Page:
Most health insurance customers cannot simply pick up and move to another provider if they feel mistreated, Panepinto pointed out. Simply put, no matter how an individual gets health insurance -- through a job, through a spouse or as a private individual -- the choices are severely limited for anyone over 25. Anyone who has a pre-existing condition, especially a serious one, is for all intents and purposes a hostage to the insurance company.
The situation is further complicated by the fact that health insurance customer service is intertwined with another business process: underwriting. The runarounds most policyholders get when trying to find out whether particular medical procedures or drugs are covered -- and the difficulties they experience in attempting to dispute decisions when they are not -- are at the crux of most health insurance horror stories.
The Push Forward
It is difficult to imagine that health insurance customer service will ever improve unless the industry itself is radically realigned. That could well happen; both political and economic trends are slowly forcing the issue.
Current health insurance economies are unsustainable, given the huge number of uninsured in the U.S. and the escalating costs of medical care. Certainly, the subject of universal healthcare is being taken more seriously on the presidential campaign trail now than ever before. If a Democrat is elected president this November, some level of change in the industry will almost surely be forthcoming. Even if the Republican nominee wins, there are likely to be some changes ahead, albeit not as comprehensive.
Either way, health insurance industry insiders know that a shift toward more consumer choice is on the horizon, Panepinto said. It's not likely that legally mandated changes will result in a friendly and sympathetic voice on the phone explaining the ins and outs of a policy. However, the changes that are adopted could subject insurance companies to the same economic forces that pushed telecom providers to treat their customers better.
"When it starts to hit the bottom line in terms of customer retention -- then we will see massive change," Panepinto predicted.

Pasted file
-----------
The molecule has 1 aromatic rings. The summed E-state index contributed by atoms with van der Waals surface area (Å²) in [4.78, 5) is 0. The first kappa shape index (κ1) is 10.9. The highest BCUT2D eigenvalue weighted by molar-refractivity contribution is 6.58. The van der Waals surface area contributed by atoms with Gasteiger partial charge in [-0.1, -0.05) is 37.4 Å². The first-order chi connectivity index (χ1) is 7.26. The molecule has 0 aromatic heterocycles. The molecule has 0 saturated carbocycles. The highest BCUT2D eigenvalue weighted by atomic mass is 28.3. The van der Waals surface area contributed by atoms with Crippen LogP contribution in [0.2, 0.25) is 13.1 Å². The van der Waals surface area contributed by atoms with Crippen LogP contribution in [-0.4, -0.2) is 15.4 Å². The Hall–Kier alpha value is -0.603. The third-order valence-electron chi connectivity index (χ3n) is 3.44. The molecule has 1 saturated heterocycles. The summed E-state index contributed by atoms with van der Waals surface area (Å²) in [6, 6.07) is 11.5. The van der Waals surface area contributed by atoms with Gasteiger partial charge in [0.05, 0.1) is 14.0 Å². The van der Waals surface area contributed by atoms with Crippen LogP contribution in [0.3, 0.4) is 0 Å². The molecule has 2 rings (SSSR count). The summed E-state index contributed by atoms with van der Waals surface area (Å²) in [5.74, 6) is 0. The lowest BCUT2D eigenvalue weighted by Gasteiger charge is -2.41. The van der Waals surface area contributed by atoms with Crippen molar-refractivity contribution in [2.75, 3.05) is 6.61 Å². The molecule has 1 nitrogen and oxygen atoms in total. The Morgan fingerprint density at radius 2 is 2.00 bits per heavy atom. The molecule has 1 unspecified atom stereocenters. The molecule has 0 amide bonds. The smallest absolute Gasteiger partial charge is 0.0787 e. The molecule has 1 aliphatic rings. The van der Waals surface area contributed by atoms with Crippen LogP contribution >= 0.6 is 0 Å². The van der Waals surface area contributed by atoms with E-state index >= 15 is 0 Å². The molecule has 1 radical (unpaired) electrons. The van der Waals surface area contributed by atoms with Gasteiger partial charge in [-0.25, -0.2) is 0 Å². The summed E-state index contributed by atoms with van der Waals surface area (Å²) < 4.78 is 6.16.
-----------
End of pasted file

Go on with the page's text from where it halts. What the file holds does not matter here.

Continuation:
Insurance companies' poor investments in customer service are already hurting their bottom lines, he continued.
"Very few offer 24-7 coverage in call centers -- you can't call your health plan on a Sunday morning for example." Few health insurance Web sites offer online chat -- which ought to be a no-brainer, Panepinto added. "It is a tool that can be used to educate the user."
It could also be used to salvage a sale -- a concept familiar to retailers and vendors in every other industry.
Donny Simkin, an account representative in San Francisco, told CRM Buyer about the time he signed up for coverage through an online agent, got accepted -- and then decided he wanted to increase his coverage.
"I tried to get in touch with their customer support telephone center," he recalled. "Oh boy. I have never in my experience come across a more iron-clad automated system intent on keeping me from speaking to a human being. Not only were there no options relevant to my needs, but when I insisted that I needed real-live thinking assistance, the system circumnavigated me back to the beginning, saying something like, 'Before I transfer you, I want to make sure we get you to the right place. Will you please enter ...' and then it asked for some information which I didn't have as yet, because I only just enrolled.
"Their system kept me on hold, chasing my tail, and fuming at my own impotency," Simkin concluded.
He's hardly alone in experiencing frustration over an intractable customer service system -- but there's one major difference in this case.
Simkin wasn't trying to discuss an underwriting decision, he emphasized. "I wanted to give them more money."